Posted May 01, 2013 06:30 am CDT
Even as it was still settling in, the 113th Congress moved quickly to break a logjam that had delayed reauthorization of two laws that have had strong backing from the ABA and an array of human rights organizations. On March 7, President Barack Obama signed a bill that reauthorized the Violence Against Women Act and the Trafficking Victims Protection Act, both of which had expired in 2011.
Reauthorization allows Congress to modify laws at regular intervals, and federal legislators took advantage of the opportunity to expand the reach of both acts. Reauthorization efforts stalled in the 112th Congress partly because of partisan disagreement on some of those changes, especially whether more segments of the U.S. population should be covered by the Violence Against Women Act.
First enacted in 1994, VAWA is the centerpiece of the federal government’s commitment to combating domestic violence, dating violence, sexual assault, stalking and other violent crimes against intimate partners. The act was reauthorized in 2000 and 2005 with little opposition.
The ABA has expressed support for expanding the scope of VAWA’s protections. “Expanding protections for Native Americans, campus victims, survivors of sexual assault and victims of violence, regardless of immigration status—and for the first time including protections for lesbian, gay and bisexual victims—is a critical victory for human dignity,” said ABA President Laurel G. Bellows in a statement issued after Congress passed the reauthorization act. She is principal of the Bellows Law Group in Chicago.
The new law also reauthorized the Legal Assistance for Victims program, which provides funding to support competent pro bono legal assistance to victims of domestic violence, dating violence, sexual assault and stalking. Support from the program has helped the ABA Commission on Domestic & Sexual Violence to mobilize the legal profession to provide legal assistance for victims in this area, especially through training programs and technical assistance.
“VAWA reauthorization is always a triumph for survivors, and this time is no different,” says Rebecca Henry, the commission’s deputy chief counsel. But she says this reauthorization is a landmark piece of legislation. “In 2013 and forward, as a country we can say that no one is turned away from VAWA-funded services on the basis of sexual orientation or gender identity, and that all Native survivors can call on their local police and prosecutors for protection from domestic violence. That was never true before.”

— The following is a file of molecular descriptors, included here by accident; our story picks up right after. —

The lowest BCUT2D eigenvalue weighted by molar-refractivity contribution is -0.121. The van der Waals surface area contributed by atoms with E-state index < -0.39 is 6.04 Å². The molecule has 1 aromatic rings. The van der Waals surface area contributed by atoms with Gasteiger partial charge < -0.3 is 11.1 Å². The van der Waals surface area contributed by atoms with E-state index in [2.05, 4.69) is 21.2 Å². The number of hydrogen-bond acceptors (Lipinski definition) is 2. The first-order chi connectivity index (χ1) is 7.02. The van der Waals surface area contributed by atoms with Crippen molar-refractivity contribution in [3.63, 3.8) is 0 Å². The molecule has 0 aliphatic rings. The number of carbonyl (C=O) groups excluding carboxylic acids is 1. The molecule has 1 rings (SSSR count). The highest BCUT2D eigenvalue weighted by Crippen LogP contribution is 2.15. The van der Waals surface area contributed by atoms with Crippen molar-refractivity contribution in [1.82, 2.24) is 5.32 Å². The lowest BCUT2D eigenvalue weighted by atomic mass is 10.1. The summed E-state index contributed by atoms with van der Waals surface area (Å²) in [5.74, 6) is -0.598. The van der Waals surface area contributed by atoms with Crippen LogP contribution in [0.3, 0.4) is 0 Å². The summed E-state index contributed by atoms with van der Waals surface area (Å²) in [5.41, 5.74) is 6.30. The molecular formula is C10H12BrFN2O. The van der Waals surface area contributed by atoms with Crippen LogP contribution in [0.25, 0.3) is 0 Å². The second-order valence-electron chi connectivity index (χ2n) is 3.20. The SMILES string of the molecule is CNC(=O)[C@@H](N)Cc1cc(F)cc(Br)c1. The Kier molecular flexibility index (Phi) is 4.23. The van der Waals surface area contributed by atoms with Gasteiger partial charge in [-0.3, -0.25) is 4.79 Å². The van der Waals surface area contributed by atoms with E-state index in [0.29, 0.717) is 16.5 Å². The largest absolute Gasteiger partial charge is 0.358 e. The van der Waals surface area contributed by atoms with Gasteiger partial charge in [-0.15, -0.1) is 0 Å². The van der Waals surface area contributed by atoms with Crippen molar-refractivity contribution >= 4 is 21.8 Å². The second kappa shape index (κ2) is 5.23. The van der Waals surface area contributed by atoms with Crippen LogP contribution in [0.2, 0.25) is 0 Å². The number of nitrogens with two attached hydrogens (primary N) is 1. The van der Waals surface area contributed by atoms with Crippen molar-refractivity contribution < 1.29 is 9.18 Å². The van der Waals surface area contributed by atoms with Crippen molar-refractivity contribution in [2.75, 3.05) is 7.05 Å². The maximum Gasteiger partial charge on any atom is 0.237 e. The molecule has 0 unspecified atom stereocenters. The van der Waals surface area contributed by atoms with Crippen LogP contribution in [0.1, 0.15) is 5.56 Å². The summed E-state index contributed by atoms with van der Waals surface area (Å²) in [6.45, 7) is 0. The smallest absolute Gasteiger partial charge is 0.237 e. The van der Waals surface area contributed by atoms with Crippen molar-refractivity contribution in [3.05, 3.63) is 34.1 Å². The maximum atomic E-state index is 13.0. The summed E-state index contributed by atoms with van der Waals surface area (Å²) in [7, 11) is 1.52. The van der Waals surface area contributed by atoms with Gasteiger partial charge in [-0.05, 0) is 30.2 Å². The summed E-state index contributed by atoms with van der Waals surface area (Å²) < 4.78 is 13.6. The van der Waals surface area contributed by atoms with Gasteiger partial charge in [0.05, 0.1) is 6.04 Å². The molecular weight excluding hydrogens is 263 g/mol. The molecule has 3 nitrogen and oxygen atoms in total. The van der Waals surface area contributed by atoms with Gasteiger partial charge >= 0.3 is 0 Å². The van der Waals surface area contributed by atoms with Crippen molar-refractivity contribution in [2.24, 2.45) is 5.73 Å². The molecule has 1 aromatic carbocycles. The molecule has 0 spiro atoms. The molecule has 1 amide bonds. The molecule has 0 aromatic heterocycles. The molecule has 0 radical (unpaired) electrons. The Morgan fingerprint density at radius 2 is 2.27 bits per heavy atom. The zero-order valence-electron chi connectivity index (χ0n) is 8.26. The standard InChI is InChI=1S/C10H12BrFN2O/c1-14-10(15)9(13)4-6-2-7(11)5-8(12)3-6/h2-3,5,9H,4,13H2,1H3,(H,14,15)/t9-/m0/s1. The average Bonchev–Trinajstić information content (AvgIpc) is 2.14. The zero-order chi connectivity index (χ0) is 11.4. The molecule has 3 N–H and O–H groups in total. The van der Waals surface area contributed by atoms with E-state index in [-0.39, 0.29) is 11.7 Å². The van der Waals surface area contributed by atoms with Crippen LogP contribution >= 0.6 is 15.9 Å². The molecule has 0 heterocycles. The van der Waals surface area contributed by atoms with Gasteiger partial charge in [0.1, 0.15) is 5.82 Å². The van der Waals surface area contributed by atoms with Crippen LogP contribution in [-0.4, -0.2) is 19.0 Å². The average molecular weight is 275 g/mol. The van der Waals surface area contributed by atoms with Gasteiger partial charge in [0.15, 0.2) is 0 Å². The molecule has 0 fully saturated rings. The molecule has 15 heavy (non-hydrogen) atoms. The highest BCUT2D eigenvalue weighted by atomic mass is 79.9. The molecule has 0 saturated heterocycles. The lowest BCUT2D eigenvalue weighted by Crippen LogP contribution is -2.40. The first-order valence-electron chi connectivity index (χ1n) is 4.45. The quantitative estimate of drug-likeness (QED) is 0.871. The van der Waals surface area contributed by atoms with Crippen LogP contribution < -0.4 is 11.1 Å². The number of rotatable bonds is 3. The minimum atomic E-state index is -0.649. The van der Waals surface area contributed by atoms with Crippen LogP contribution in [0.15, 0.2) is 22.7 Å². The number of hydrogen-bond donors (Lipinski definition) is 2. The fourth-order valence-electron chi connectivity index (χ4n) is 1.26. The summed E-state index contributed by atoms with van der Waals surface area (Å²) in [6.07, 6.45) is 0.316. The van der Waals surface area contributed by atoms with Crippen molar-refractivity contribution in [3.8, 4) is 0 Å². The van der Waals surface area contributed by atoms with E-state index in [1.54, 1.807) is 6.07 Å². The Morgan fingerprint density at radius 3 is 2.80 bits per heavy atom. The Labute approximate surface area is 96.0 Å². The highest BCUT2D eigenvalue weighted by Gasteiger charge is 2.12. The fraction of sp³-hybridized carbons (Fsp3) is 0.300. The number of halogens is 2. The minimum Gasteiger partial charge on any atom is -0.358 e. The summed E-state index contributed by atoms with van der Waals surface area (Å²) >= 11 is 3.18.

Efforts also had stalled during the 112th Congress to extend programs under the Trafficking Victims Protection Act of 2000, another law that had been reauthorized three times before with bipartisan support. During this year’s debate on the VAWA reauthorization bill, the Senate accepted an amendment by Judiciary Committee Chair Patrick J. Leahy, D-Vt., that attached trafficking victim provisions to it.
The new version of the Trafficking Victims Protection Act expands the reach of a national hotline and creates grants to help states assist child victims of sex trafficking. The revisions also will help foreign governments investigate possible trafficking by labor recruitment centers and strengthen the ability of U.S. prosecutors to bring trafficking cases.
Bellows describes human trafficking as “a silent crime that is a scourge that has to be eradicated.” At the start of her term last August, she created a Task Force on Human Trafficking to coordinate the ABA’s efforts to focus more attention on the issue, develop policies aimed at eradicating trafficking in the United States and around the world, and increase support for lawyers who represent trafficking victims, especially on a pro bono basis.
President Obama also has taken steps to focus more attention on the issue by the federal government, including prohibitions against trafficking activities by federal contractors and subcontractors and creation of the Global Business Coalition Against Trafficking.